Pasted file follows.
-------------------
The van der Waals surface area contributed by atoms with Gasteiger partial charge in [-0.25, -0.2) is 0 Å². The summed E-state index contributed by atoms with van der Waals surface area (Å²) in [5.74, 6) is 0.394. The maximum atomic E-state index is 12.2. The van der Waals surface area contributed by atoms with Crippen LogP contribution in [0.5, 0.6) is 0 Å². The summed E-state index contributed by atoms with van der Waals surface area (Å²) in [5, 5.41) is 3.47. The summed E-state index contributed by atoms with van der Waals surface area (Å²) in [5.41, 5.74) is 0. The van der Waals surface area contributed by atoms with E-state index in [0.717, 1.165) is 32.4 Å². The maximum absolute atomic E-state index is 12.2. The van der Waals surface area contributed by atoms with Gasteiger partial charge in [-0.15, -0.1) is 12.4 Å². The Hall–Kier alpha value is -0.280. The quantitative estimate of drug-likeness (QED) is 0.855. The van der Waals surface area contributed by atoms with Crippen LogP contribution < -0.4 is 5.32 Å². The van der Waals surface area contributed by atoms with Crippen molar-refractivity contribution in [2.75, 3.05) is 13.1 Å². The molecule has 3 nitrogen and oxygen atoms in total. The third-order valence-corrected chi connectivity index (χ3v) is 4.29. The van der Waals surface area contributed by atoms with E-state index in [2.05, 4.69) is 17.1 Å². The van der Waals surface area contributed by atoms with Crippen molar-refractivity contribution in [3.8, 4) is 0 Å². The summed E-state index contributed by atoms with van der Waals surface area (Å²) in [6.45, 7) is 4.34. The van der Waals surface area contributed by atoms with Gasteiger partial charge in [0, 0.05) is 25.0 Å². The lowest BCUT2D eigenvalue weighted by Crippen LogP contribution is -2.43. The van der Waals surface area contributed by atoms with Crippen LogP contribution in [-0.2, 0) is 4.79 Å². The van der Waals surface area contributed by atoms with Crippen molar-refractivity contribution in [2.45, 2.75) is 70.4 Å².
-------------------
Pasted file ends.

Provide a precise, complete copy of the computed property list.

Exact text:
The van der Waals surface area contributed by atoms with Gasteiger partial charge in [-0.25, -0.2) is 0 Å². The summed E-state index contributed by atoms with van der Waals surface area (Å²) in [5.74, 6) is 0.394. The maximum atomic E-state index is 12.2. The van der Waals surface area contributed by atoms with Crippen LogP contribution in [0.5, 0.6) is 0 Å². The summed E-state index contributed by atoms with van der Waals surface area (Å²) in [5, 5.41) is 3.47. The summed E-state index contributed by atoms with van der Waals surface area (Å²) in [5.41, 5.74) is 0. The van der Waals surface area contributed by atoms with E-state index in [0.717, 1.165) is 32.4 Å². The maximum absolute atomic E-state index is 12.2. The van der Waals surface area contributed by atoms with Gasteiger partial charge in [-0.15, -0.1) is 12.4 Å². The Hall–Kier alpha value is -0.280. The quantitative estimate of drug-likeness (QED) is 0.855. The van der Waals surface area contributed by atoms with Crippen LogP contribution < -0.4 is 5.32 Å². The van der Waals surface area contributed by atoms with Crippen molar-refractivity contribution in [2.75, 3.05) is 13.1 Å². The molecule has 3 nitrogen and oxygen atoms in total. The third-order valence-corrected chi connectivity index (χ3v) is 4.29. The van der Waals surface area contributed by atoms with E-state index in [2.05, 4.69) is 17.1 Å². The van der Waals surface area contributed by atoms with Crippen molar-refractivity contribution in [3.8, 4) is 0 Å². The summed E-state index contributed by atoms with van der Waals surface area (Å²) in [6.45, 7) is 4.34. The van der Waals surface area contributed by atoms with Gasteiger partial charge in [0, 0.05) is 25.0 Å². The lowest BCUT2D eigenvalue weighted by Crippen LogP contribution is -2.43. The van der Waals surface area contributed by atoms with Crippen LogP contribution in [-0.2, 0) is 4.79 Å². The van der Waals surface area contributed by atoms with Crippen molar-refractivity contribution in [2.45, 2.75) is 70.4 Å².